Bull and bear markets tend to run to extremes and this bull is acting like it will do just that, ending in a speculative blow-off with low priced stocks luring the small investor off the sidelines to be slaughtered once again after selling  in early 2009 at the bottom and sitting on the sidelines for five years.

    Odds favor this bull running much further, but not in a straight line.



   Housing stocks responded positively last week to bad news, including the

 Housing Market Index, MBA Purchase Apps, and Housing Starts and Existing Home Sales.

  The following housing stocks were included here to track  the impact of ugly industry data which could be skewed by adverse weather conditions in the Midwest and Northeast.

   If the stocks held up well in face of expected horrendous data, it could  indicate the Street believes the slump is temporary. If true, this would be good news for the economy as a whole, since  housing is critical to the extension of the economic recovery.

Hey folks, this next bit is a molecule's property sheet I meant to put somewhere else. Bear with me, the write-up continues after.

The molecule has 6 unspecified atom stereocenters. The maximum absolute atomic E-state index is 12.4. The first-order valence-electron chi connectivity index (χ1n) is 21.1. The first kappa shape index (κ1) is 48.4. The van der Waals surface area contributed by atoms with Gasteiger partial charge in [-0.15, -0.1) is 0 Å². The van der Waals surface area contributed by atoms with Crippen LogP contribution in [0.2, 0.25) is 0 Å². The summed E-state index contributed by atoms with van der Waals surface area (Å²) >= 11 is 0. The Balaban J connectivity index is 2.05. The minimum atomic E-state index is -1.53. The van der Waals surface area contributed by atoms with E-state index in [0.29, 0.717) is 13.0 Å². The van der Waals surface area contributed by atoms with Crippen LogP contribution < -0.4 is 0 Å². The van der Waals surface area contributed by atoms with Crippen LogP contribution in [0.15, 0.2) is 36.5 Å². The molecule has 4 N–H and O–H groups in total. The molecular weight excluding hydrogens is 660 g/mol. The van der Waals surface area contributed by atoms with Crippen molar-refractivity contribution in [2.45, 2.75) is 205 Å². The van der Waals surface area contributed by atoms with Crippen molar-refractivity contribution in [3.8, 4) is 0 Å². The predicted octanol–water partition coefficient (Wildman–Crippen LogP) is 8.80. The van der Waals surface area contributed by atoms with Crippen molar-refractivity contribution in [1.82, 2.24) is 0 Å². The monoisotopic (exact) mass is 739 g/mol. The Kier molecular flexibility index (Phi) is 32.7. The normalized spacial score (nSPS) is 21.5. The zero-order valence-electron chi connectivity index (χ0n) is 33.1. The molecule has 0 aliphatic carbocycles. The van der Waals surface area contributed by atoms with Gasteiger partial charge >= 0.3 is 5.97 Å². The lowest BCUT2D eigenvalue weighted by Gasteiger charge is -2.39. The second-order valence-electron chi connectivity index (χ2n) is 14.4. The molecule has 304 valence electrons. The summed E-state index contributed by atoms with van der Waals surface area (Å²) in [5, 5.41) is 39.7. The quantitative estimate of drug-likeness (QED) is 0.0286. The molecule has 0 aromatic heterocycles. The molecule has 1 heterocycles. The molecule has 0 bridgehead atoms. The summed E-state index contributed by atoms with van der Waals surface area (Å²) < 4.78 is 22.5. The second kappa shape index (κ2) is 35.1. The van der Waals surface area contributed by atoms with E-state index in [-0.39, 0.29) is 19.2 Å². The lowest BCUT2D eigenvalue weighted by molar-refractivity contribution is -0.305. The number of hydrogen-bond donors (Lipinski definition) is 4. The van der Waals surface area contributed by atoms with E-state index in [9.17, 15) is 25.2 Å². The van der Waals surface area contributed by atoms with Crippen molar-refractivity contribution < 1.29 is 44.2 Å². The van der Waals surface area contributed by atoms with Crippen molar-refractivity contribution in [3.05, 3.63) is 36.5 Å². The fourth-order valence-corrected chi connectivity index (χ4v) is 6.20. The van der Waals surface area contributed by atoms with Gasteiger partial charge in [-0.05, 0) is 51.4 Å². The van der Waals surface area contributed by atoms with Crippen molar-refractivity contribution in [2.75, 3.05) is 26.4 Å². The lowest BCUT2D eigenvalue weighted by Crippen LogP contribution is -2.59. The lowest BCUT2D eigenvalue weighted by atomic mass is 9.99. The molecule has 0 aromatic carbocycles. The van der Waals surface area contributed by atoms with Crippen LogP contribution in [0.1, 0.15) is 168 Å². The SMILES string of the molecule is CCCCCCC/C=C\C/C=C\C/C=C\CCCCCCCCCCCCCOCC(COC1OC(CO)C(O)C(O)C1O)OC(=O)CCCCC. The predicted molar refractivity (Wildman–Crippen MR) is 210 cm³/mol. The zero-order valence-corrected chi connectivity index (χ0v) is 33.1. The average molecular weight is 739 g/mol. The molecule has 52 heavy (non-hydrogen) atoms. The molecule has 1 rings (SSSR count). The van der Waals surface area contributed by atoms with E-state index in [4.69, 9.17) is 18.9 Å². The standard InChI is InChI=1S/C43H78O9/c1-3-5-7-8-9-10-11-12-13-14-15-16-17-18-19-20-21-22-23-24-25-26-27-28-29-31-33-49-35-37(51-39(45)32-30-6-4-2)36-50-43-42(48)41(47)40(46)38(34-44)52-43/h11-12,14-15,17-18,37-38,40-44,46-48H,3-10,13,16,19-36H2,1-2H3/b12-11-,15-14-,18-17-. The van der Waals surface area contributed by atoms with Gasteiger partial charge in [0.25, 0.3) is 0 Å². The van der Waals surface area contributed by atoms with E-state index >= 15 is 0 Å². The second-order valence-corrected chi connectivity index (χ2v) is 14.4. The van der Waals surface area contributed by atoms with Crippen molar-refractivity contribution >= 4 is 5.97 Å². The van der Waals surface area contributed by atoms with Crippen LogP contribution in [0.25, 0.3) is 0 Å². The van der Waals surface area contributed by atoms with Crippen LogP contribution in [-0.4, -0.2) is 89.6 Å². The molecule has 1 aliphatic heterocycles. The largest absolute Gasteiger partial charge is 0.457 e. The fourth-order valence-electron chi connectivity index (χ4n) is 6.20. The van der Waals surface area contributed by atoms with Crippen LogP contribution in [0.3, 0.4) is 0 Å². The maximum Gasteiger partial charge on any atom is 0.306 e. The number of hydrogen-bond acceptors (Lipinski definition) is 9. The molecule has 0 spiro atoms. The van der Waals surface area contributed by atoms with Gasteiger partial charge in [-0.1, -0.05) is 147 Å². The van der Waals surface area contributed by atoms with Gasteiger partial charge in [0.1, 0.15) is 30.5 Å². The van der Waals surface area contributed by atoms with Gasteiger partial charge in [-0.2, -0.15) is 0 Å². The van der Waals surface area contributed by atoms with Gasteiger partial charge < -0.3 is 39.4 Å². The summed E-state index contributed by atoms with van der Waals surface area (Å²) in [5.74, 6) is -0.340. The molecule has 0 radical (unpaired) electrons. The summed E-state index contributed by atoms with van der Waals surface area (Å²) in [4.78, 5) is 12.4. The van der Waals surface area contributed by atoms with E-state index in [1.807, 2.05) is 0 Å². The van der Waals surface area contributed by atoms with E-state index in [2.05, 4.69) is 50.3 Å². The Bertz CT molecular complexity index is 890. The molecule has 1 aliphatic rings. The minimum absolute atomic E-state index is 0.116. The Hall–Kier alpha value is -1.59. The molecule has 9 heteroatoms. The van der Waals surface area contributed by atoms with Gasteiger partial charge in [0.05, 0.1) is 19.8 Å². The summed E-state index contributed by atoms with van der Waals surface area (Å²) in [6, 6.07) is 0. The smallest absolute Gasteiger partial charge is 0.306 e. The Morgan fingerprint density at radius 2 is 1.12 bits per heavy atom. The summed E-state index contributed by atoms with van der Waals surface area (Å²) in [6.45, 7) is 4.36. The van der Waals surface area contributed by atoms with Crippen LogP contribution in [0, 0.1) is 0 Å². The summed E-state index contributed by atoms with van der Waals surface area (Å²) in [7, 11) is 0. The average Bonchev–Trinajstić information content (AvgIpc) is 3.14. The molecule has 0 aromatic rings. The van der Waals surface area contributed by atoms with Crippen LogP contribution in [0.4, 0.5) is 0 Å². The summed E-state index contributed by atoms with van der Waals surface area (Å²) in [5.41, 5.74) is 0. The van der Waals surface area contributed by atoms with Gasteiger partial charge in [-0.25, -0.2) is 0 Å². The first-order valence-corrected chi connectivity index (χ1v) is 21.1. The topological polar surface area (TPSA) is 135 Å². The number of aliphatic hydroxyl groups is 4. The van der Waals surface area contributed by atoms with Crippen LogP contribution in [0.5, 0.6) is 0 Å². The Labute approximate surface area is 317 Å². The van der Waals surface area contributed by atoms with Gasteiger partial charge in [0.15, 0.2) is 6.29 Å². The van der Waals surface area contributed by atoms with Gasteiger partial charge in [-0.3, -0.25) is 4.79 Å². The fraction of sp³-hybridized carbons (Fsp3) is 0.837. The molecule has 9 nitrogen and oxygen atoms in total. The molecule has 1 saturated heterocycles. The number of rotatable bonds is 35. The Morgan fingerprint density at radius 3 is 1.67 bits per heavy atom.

Existing Home Sales were reported Friday, showing a January drop of 7.1% in the Midwest and a 3.1% drop in the Northeast, both hammered by winter storms.  However, weather cannot be blamed  for the 7.3% drop in existing home sales in California.

   After a week of lousy data, the housing stocks  failed to tank. The consensus blames bad weather for at least a good part of the bad news. The ability of housing stocks to hang tough, even rally Friday bodes well for the industry and the economy which is dependent on this critical sector for its momentum going forward.    


Beazer Homes(BZH: 2/14/14 – $21.26): Turning up after dropping from  a January high of $25.34  Friday close: $21.49

 PulteCorp (PHM: 2/14/14 -$20.02): Solid Friday performance, extending recovery from an August low of $14.23.  Friday’s close: $20.37

Toll Brothers (TOL: 2/14/14 – $37.79): High volume breakout Friday from consolidation after  basing out between April and October in the $30 area. Friday’s close:$38.19

KB Homes(KBH: 2/14/14 – $19.03):Grinding out a recovery within a consolidation after Mid-December bottom.  Friday’s close: $19.00

DR Horton(DHI: 2/14/14 – $23.62): Recovering from a September – November base at $18 after a drop from its May, 52-week high of $27.45. Friday’s close: 23.65



A  BEST SIX MONTHS to own stocks – No more corrections ???